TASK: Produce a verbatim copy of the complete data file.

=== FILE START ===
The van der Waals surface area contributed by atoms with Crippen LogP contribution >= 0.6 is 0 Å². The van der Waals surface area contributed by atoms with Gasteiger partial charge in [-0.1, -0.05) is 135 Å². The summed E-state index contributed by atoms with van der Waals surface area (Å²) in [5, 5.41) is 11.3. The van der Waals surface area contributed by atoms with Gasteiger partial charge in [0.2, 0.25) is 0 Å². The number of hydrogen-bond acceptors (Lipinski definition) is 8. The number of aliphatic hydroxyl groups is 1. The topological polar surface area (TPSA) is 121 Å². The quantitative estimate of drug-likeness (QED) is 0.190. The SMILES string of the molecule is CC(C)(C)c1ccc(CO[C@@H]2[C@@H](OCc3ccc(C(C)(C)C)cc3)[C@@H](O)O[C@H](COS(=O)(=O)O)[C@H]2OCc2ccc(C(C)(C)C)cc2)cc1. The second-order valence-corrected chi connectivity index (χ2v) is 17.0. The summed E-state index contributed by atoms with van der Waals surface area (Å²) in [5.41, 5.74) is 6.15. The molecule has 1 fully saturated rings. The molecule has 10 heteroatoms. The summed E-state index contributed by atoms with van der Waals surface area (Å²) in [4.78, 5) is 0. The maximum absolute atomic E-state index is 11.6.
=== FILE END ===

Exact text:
The van der Waals surface area contributed by atoms with Crippen LogP contribution >= 0.6 is 0 Å². The van der Waals surface area contributed by atoms with Gasteiger partial charge in [-0.1, -0.05) is 135 Å². The summed E-state index contributed by atoms with van der Waals surface area (Å²) in [5, 5.41) is 11.3. The van der Waals surface area contributed by atoms with Gasteiger partial charge in [0.2, 0.25) is 0 Å². The number of hydrogen-bond acceptors (Lipinski definition) is 8. The number of aliphatic hydroxyl groups is 1. The topological polar surface area (TPSA) is 121 Å². The quantitative estimate of drug-likeness (QED) is 0.190. The SMILES string of the molecule is CC(C)(C)c1ccc(CO[C@@H]2[C@@H](OCc3ccc(C(C)(C)C)cc3)[C@@H](O)O[C@H](COS(=O)(=O)O)[C@H]2OCc2ccc(C(C)(C)C)cc2)cc1. The second-order valence-corrected chi connectivity index (χ2v) is 17.0. The summed E-state index contributed by atoms with van der Waals surface area (Å²) in [5.41, 5.74) is 6.15. The molecule has 1 fully saturated rings. The molecule has 10 heteroatoms. The summed E-state index contributed by atoms with van der Waals surface area (Å²) in [4.78, 5) is 0. The maximum absolute atomic E-state index is 11.6.